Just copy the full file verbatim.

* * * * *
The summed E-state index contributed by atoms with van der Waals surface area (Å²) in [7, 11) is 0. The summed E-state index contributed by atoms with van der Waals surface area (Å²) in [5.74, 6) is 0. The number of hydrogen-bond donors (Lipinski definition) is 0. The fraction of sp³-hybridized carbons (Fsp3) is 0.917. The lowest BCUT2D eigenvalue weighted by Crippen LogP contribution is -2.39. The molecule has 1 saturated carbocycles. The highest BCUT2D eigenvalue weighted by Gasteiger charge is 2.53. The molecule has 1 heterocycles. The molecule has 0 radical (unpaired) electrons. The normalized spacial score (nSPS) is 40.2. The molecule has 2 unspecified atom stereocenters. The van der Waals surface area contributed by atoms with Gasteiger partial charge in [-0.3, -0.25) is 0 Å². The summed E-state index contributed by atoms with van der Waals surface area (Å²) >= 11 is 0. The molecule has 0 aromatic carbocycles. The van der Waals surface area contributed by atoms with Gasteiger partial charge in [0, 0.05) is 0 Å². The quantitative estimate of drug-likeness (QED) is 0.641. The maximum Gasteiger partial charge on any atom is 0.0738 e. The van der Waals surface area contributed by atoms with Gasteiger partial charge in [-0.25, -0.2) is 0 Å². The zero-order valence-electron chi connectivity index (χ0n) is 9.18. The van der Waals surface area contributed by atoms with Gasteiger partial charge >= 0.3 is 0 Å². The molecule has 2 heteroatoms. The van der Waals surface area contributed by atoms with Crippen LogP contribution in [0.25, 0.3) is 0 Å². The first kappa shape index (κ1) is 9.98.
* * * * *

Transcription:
The summed E-state index contributed by atoms with van der Waals surface area (Å²) in [7, 11) is 0. The summed E-state index contributed by atoms with van der Waals surface area (Å²) in [5.74, 6) is 0. The number of hydrogen-bond donors (Lipinski definition) is 0. The fraction of sp³-hybridized carbons (Fsp3) is 0.917. The lowest BCUT2D eigenvalue weighted by Crippen LogP contribution is -2.39. The molecule has 1 saturated carbocycles. The highest BCUT2D eigenvalue weighted by Gasteiger charge is 2.53. The molecule has 1 heterocycles. The molecule has 0 radical (unpaired) electrons. The normalized spacial score (nSPS) is 40.2. The molecule has 2 unspecified atom stereocenters. The van der Waals surface area contributed by atoms with Gasteiger partial charge in [-0.3, -0.25) is 0 Å². The summed E-state index contributed by atoms with van der Waals surface area (Å²) >= 11 is 0. The molecule has 0 aromatic carbocycles. The van der Waals surface area contributed by atoms with Gasteiger partial charge in [0, 0.05) is 0 Å². The quantitative estimate of drug-likeness (QED) is 0.641. The maximum Gasteiger partial charge on any atom is 0.0738 e. The van der Waals surface area contributed by atoms with Gasteiger partial charge in [-0.25, -0.2) is 0 Å². The zero-order valence-electron chi connectivity index (χ0n) is 9.18. The van der Waals surface area contributed by atoms with Gasteiger partial charge >= 0.3 is 0 Å². The molecule has 2 heteroatoms. The van der Waals surface area contributed by atoms with Crippen LogP contribution in [0.25, 0.3) is 0 Å². The first kappa shape index (κ1) is 9.98.